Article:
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Old 06-27-2015, 05:31 AM   #1 (permalink)
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Mikew's Collection

Hi Everyone,

Here are some pictures from my current collection of paintball markers. My main area of interest is mechanical semis and early electros. There aren't many collectors in Australia that I know of and old markers are hard to come by. They just seem to disappear into the great unknown out here.

(thanks to magmoormaster & secretweaponevan for additional info and corrections)

Mike

Last updated October 2019

PMI-III (circa 1992).

The name means "Pursuit Marketing Inc., version 3". Before '92, all Sheridan products were distributed by PMI. For the most part, the PMI-III is identical to the later VM-68 except for some small differences. The PMI 3 was a very successful blow back hopper feed semi-auto in its day and was a very popular marker. Seen here with a wooden Smart Parts grip, remote, L stock and a Kennimex Scorpion barrel. One of the most fun markers to use on the field. I just love the recoil.



Early model Kingman Spyder (circa 1995).

Made by Kingman International, the Spyder was one of the first low cost semi auto paintball markers on the market. It followed on from their successful Hammer line of pumps and proved to be popular and robust. Whilst many would argue that the Spyder was a clone of the Illustrator to some extent it was also frequently copied by other manufacturers. I love Spyders and have a bunch of them.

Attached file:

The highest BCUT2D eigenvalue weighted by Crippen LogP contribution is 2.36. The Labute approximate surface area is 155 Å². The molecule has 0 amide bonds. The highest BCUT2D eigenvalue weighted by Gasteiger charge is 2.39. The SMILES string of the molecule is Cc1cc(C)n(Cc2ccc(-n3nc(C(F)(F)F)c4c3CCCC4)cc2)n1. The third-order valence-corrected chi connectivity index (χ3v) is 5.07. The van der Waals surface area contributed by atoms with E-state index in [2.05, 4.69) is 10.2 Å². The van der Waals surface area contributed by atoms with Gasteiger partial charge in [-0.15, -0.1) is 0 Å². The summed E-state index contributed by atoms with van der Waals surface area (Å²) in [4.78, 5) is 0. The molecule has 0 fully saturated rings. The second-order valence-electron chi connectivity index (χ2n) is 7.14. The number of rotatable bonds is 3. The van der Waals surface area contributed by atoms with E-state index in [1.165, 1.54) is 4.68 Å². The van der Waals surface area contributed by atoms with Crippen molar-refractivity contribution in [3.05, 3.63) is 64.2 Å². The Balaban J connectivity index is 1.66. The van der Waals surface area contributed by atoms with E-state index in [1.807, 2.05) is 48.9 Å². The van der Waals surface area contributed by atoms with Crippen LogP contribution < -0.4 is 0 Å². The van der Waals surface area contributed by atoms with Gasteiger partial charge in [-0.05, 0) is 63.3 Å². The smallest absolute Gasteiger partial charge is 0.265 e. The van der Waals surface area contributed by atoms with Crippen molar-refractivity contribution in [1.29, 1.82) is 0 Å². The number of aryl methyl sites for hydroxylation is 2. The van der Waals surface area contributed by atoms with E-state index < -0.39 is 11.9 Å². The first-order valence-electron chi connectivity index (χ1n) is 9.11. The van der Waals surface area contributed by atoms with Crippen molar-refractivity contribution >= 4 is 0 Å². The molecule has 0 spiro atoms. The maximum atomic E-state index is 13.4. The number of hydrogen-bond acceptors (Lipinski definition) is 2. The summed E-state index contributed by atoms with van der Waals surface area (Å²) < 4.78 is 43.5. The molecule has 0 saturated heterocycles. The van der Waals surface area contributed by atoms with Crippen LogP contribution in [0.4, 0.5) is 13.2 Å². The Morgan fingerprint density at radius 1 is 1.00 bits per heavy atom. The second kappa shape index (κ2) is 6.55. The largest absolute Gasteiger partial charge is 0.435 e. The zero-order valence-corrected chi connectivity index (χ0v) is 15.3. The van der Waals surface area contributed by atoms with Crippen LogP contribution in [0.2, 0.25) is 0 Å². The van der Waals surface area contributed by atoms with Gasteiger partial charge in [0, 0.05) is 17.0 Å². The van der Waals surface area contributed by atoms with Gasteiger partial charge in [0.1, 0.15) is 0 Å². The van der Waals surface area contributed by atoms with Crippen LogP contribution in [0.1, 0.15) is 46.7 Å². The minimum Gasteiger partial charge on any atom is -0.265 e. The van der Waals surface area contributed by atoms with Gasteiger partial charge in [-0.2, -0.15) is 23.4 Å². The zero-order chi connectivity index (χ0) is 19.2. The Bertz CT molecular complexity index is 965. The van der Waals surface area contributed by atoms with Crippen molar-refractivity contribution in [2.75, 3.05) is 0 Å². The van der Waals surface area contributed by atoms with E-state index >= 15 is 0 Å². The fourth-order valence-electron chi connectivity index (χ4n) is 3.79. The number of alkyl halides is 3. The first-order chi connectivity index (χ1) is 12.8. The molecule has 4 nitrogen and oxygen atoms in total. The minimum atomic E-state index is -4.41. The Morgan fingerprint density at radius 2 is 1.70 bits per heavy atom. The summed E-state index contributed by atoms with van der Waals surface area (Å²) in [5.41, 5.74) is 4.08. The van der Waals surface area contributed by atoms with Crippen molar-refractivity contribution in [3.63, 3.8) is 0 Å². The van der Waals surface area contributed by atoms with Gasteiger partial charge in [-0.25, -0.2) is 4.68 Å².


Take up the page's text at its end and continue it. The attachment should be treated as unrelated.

Spyder Shutter (circa 2000)

The Shutter was Kingman’s fully loaded model mechanical gun and came with extra bling. Kingman was a master of marketing and created a host of new models over the years that were in essence pretty much the same marker. These are a great marker for social days.



Spyder with E-Grip(circa 200?)

This Spyder is similar in appearance to the "Shutter" or an early "Xtra" but with a multi mode electronic trigger. This one works a treat and only required some new o-rings and a clean.



Spyder MR1 (circa 2007)

These are built tuff. I was very impressed with the quality of this one when I stripped it down. Unfortunately we didn't get the neat stock that came with this marker in Australia.



Spyder MR2 (circa 200?)

Another MilSim marker from Kingman. These came fitted with an electronic trigger and multi fire modes where legal. Unfortunately we didn't get the neat stock that came with this marker in Australia either.



Spyder TL-R. A bit of a show queen really



WGP "Boss" Spyder Clone fitted with a 32 Degrees expansion chamber. Yes, even the mighty Worr Game Products built a Spyder clone.